Punxsutawney's most famous resident is Punxsutawney Phil, a groundhog said to predict the weather annually on Groundhog Day (February 2). Phil and the town were the basis for the 1993 film Groundhog Day (although nearly all of the film was shot in Woodstock, Illinois). The film actually made the name "Punxsutawney Phil" a national cultural reference in the US.
According to the United States Census Bureau, the borough has a total area of 3.4 square miles (8.8 km2), all of it land. It is bordered on the north, west, and south by Young Township, and on the east by Bell Township.
As of the census of 2010, there were 5,962 people, 2,573 households and 1,602 families in the borough. The population density was 1,836.2 people per square mile (708.0/km2). There were 3,042 housing units at an average density of 890.7 per square mile (343.4/km2). The racial makeup of the borough was 98.8% White, 0.2% African American, 0.2% Native American, 0.3% Asian, <0.1% from other races, and 0.5% from two or more races. Hispanic or Latino of any race were 0.8% of the population.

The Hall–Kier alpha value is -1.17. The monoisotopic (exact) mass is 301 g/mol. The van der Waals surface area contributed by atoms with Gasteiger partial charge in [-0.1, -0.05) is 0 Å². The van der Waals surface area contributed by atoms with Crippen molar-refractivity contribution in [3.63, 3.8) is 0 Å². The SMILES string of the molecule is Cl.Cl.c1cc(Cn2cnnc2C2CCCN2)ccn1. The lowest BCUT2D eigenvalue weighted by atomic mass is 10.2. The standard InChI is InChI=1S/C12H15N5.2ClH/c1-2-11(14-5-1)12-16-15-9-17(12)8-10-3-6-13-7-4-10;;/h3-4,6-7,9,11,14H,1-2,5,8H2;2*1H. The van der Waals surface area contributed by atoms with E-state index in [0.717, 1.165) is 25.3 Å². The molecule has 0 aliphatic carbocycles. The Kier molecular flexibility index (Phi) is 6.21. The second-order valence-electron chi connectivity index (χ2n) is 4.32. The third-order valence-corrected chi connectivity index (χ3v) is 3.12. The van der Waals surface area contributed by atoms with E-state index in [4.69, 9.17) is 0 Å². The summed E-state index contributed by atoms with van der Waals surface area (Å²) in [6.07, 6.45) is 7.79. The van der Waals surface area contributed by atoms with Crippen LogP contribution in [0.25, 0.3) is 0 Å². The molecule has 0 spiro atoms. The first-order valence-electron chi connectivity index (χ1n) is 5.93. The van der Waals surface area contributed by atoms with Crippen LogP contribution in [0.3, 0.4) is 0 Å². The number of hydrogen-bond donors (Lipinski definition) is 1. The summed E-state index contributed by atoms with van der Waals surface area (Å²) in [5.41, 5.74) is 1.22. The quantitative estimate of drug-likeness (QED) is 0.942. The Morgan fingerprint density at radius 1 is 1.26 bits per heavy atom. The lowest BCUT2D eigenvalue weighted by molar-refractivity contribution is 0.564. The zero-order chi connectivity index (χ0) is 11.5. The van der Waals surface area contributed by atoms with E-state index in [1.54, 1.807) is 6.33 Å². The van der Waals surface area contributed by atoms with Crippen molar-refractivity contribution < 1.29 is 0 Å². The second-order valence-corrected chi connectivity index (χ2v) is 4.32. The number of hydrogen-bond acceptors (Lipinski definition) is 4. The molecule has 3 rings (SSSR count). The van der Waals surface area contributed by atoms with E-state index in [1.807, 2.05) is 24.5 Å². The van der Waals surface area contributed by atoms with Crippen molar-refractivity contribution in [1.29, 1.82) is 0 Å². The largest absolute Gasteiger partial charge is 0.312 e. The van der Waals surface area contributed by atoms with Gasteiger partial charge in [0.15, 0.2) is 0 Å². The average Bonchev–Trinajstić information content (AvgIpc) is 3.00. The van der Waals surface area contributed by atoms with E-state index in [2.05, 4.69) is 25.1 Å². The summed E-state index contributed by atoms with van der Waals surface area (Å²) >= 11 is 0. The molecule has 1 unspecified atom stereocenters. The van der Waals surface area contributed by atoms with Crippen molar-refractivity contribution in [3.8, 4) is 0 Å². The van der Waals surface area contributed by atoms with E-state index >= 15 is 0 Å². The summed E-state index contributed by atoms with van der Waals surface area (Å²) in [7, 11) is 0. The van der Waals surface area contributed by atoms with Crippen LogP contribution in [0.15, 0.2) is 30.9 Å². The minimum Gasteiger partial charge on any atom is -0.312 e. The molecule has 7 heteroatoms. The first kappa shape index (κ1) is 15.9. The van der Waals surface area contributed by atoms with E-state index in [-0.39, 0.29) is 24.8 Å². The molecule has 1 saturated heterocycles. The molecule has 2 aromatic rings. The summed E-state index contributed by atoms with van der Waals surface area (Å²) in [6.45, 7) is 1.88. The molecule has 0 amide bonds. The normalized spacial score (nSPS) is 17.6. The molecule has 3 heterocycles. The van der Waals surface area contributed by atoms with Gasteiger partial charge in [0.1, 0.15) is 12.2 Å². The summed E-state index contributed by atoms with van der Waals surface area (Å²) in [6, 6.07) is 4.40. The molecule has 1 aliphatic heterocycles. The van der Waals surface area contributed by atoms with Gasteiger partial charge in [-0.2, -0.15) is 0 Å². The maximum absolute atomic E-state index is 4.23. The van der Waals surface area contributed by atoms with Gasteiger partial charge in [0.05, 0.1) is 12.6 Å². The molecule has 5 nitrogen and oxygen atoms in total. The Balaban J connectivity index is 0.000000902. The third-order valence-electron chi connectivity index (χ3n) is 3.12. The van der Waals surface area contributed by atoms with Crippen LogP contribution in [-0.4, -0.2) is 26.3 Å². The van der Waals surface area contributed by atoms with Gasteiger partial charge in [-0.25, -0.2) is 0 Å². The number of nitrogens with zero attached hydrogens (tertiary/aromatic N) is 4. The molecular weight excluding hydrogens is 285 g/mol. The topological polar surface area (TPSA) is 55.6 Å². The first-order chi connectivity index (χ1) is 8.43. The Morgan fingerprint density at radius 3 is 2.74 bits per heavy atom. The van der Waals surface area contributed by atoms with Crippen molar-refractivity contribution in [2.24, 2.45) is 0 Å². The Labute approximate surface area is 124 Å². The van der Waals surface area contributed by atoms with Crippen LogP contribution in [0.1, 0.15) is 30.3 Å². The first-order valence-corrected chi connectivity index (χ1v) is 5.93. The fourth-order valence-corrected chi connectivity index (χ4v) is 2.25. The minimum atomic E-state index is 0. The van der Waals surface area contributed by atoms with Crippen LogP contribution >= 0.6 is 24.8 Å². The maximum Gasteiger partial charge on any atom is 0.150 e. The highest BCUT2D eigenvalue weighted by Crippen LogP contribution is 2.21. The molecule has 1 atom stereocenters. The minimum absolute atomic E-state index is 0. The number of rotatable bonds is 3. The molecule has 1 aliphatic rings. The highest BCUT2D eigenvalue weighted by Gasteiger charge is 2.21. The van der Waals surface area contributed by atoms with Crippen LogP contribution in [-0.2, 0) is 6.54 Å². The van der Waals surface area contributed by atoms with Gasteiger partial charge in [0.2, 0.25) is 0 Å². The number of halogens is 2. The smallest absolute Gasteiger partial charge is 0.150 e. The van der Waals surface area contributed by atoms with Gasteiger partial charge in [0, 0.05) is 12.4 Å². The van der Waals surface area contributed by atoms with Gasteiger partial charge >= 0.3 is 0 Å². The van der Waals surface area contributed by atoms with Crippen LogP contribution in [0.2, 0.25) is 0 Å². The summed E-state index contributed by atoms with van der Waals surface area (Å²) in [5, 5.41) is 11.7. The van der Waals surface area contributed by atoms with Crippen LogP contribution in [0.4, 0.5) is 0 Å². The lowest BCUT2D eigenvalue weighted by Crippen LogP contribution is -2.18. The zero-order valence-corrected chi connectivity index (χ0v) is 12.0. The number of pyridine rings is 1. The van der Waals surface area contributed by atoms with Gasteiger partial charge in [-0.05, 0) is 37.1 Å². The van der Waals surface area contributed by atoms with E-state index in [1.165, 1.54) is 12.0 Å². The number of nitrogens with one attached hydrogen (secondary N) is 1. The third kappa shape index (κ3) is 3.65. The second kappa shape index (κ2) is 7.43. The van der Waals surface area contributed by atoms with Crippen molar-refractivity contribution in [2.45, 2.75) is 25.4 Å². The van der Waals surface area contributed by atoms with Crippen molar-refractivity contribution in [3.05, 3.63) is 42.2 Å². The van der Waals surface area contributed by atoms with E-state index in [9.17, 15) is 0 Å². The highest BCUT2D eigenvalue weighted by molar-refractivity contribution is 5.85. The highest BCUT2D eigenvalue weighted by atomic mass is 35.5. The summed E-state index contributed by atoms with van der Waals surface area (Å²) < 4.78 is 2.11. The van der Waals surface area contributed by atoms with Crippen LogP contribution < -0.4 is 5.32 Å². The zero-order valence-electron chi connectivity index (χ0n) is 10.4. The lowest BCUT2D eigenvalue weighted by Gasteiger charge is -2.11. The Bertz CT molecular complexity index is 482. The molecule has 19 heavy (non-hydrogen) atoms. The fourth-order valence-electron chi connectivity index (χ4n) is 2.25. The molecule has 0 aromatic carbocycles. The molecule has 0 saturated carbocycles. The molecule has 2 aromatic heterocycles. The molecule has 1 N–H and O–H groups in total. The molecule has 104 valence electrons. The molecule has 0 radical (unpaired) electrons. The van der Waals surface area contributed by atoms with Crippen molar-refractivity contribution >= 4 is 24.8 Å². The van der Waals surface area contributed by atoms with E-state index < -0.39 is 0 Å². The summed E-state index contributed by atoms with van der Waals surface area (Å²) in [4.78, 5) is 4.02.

There were 2,749 households, out of which 25.3% had children under the age of 18 living with them, 41.0% were married couples living together, 13.5% had a female householder with no husband present, and 41.7% were non-families. 37.8% of all households were made up of individuals, and 20.6% had someone living alone who was 65 years of age or older. The average household size was 2.19 and the average family size was 2.89.
In the borough the population was spread out, with 21.3% under the age of 18, 9.9% from 18 to 24, 25.1% from 25 to 44, 21.6% from 45 to 64, and 22.2% who were 65 years of age or older. The median age was 41 years. For every 100 females there were 80.9 males. For every 100 females age 18 and over, there were 77.2 males.
The median income for a household in the borough was $26,250, and the median income for a family was $33,054. Men had a median income of $28,958 versus $19,076 for women. The per capita income for the borough was $14,802. About 13.3% of families and 16.9% of the population were below the poverty line, including 20.6% of those under age 18 and 12.8% of those age 65 or over.